“When Tommy and I went out with the cart selling wood Rex would jump in and come with us. All the neighbours thought this was very funny; we certainly were a comical threesome. Mum always packed us up jam sandwiches and a bottle of lemonade and sometimes we were gone the whole day, but she insisted that our older and more responsible friend came along as well to keep an eye on us.

“The first Christmas after the Second World War in 1945 my neighbour Mrs Brown had exiting news. She was to have a visitor, her grandson Alfie was coming from London. This news caused great excitement in the street. We had never met anybody from London before! Mum laughed and said he would not be any different from the rest of us. We thought he spoke funny. Mum said it was his Cockney accent.

“That Christmas my pillow case of presents had a bit more in it along with one of dad's socks containing the traditional orange and apple and nuts. Dad still left a drink and mince pie for Father Christmas. I hadn't the heart to tell him that I did not believe in Father Christmas any more!

“We went to friends for Christmas dinner and mum lent a hand with the cooking. My dad got a friend to kill one of our chickens for the meal. I tucked into the meal as I was not attached to them like the one killed a couple of Christmases before.

“In September 1946, during the half term holidays, I asked mum if I could help her with her cleaning jobs to earn some money for Christmas presents. She thought this was a good idea and took me along to meet a widow who lived on her own in a big detached house. She was by all accounts quite well off, but had a reputation of being quite mean.

“She was a large woman with a big bosom and always dressed in black clothes with rows of pearls and beads and rarely smiled, but she took to mum and me instantly. Her son, an officer in the RAF, was due home off leave soon and she wanted everything clean and tidy. Her son had married a German girl. She was not happy about having a German as a daughter-in-law. When she arrived she received her with icy politeness. Her name was Gerda and when I met her I thought she was the most beautiful woman I had ever seen. She was tiny with long curly hair and the bluest of blue eyes. She was only 16 and seemed more at ease in the company of me and my friend Marjorie than with 'grown-ups'.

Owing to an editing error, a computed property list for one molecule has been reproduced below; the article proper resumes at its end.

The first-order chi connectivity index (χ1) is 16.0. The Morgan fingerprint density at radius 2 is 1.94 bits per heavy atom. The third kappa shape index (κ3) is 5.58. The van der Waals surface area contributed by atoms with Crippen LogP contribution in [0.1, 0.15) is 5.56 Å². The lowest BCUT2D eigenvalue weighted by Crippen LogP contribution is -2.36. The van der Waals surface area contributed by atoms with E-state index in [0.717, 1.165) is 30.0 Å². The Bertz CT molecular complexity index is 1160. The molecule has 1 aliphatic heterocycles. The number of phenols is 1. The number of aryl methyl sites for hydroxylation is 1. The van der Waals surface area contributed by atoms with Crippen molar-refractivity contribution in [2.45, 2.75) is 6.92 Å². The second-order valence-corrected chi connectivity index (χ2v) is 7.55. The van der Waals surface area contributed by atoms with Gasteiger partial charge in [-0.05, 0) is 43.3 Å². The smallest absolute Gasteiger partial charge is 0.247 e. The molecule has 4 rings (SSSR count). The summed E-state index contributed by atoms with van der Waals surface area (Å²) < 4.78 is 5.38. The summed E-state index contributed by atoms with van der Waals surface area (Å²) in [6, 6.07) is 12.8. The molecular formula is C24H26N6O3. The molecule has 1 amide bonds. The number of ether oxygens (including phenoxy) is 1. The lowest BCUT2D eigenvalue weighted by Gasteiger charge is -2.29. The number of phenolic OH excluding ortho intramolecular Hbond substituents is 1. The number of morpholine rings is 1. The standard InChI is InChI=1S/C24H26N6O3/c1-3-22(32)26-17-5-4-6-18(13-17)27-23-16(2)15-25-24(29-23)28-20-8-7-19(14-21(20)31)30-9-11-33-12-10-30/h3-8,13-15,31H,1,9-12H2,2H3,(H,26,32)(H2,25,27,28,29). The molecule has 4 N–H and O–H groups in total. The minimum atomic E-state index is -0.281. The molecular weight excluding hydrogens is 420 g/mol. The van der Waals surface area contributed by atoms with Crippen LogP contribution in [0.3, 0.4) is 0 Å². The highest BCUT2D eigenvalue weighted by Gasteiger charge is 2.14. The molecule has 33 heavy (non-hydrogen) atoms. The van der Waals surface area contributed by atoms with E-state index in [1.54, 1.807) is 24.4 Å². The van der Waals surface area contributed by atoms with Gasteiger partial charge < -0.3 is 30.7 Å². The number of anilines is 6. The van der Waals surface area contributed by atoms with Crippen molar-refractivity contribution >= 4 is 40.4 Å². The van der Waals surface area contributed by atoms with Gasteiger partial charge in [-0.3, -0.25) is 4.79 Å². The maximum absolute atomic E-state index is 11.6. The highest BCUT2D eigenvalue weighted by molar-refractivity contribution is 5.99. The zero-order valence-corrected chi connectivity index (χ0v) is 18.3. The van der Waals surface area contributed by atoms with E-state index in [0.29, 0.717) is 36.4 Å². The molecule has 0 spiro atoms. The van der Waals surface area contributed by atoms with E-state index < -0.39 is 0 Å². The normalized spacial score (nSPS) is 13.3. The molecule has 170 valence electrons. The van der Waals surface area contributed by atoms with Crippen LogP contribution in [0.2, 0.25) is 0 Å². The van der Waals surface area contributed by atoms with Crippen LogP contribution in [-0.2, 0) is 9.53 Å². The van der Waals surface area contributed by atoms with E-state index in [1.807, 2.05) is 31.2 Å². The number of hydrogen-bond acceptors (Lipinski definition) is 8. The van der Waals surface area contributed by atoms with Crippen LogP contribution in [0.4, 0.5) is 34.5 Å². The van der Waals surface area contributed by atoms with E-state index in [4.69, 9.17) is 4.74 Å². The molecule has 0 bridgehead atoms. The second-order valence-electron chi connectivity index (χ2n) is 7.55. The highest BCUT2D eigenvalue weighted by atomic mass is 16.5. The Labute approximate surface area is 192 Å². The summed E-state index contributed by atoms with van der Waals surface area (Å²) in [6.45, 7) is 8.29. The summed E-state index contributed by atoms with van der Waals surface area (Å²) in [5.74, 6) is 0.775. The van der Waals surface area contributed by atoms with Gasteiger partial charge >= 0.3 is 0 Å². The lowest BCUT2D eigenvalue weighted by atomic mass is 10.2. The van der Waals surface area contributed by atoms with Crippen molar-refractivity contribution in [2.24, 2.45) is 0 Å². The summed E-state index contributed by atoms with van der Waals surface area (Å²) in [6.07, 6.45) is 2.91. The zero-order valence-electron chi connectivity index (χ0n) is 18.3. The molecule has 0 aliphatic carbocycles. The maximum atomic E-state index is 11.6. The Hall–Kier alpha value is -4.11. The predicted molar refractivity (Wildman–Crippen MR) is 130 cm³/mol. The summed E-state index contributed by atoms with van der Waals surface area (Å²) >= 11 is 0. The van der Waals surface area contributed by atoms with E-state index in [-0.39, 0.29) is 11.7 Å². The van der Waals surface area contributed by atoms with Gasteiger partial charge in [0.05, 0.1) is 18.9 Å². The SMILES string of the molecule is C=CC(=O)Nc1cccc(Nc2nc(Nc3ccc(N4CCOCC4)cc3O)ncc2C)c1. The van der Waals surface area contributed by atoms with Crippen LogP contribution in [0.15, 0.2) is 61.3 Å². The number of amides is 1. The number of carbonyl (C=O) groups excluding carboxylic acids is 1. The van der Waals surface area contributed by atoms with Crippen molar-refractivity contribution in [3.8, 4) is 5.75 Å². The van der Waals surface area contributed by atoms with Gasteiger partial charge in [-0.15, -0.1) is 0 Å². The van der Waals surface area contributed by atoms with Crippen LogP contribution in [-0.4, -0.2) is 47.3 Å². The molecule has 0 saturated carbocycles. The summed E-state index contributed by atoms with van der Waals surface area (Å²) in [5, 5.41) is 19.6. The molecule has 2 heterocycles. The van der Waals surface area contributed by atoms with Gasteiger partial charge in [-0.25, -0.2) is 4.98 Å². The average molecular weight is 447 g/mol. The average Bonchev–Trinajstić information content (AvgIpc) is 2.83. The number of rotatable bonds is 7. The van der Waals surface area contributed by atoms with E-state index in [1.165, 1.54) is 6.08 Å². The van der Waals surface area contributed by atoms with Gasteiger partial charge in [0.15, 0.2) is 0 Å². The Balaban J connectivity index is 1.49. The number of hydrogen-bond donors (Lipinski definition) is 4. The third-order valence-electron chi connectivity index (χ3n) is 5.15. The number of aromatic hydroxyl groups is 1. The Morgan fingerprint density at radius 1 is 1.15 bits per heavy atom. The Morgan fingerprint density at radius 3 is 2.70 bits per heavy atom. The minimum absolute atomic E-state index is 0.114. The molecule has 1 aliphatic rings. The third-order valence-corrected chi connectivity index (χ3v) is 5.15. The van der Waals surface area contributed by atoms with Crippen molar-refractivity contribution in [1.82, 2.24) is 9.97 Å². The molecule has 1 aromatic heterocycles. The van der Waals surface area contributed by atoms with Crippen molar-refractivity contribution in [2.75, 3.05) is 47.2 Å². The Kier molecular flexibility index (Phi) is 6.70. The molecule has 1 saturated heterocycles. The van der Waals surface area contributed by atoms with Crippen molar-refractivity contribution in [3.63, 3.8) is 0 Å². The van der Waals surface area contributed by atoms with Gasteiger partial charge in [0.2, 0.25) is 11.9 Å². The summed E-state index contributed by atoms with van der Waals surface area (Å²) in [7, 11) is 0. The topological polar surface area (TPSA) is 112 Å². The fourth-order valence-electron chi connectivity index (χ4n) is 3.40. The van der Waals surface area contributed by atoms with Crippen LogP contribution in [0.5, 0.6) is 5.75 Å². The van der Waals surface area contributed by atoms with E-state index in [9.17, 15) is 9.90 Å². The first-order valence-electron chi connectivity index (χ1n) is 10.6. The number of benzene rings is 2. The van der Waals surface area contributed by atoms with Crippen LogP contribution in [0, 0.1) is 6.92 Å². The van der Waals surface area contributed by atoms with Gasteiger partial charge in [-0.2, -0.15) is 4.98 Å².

“Gerda's mother-in-law always acted very coldly towards her as did most of the neighbours. Dad said the war was not Gerda's fault and some people were 'bloody ignorant'. It was the first time I had heard my dad swear!

“Mum was busy with Christmas preparations, but still found time to teach Gerda how to make traditional sausage rolls and mince pies. Between them they finished a bottle of sherry; I tried some, but found it quite disgusting. Dad came home with a chicken a neighbour had given him for them to pluck and draw and they were quite merry. They just fell about laughing.

“On Christmas Eve mum, dad and I were sitting round the fire making toast and listening to carols on the wireless. Our wireless had seen better days and would only work if it was propped up on a book. It also crackled a lot, but dad would bang it on the top. This would usually do the trick. Dad's health was improving and mum looked very pretty sitting in the firelight as the firelight had given her a rosy glow. Dad said it was probably the sherry she had drunk earlier and got up to give her a kiss. They looked at each other and smiled and I knew they wanted to be alone. I kissed them both goodnight and went quietly to bed.

“On Christmas morning I was surprised to find that my pillowcase contained a large present from an aunt and uncle wrapped in pink shiny paper. I could not believe my eyes when I opened it. It was a pink frilly nightdress with lots of lace round the neck and hem.

“It was the most beautiful thing I had ever seen. I put it on and danced around the bedroom. It was the most frivolous present I had ever had and it was shop bought too! I kept it on all Christmas Day; dad said I looked like a princess. I felt like one too. Mum and dad bought me a manicure set and some posh soap, mum said the manicure set might stop me biting my nails.”

- Do you have a nostalgic story to share? Or can you tell us more about any of the photographs featured this week? Write with your memories to Kindred Spirits at the Evening Star or e-mail info@kindred-spirit.co.uk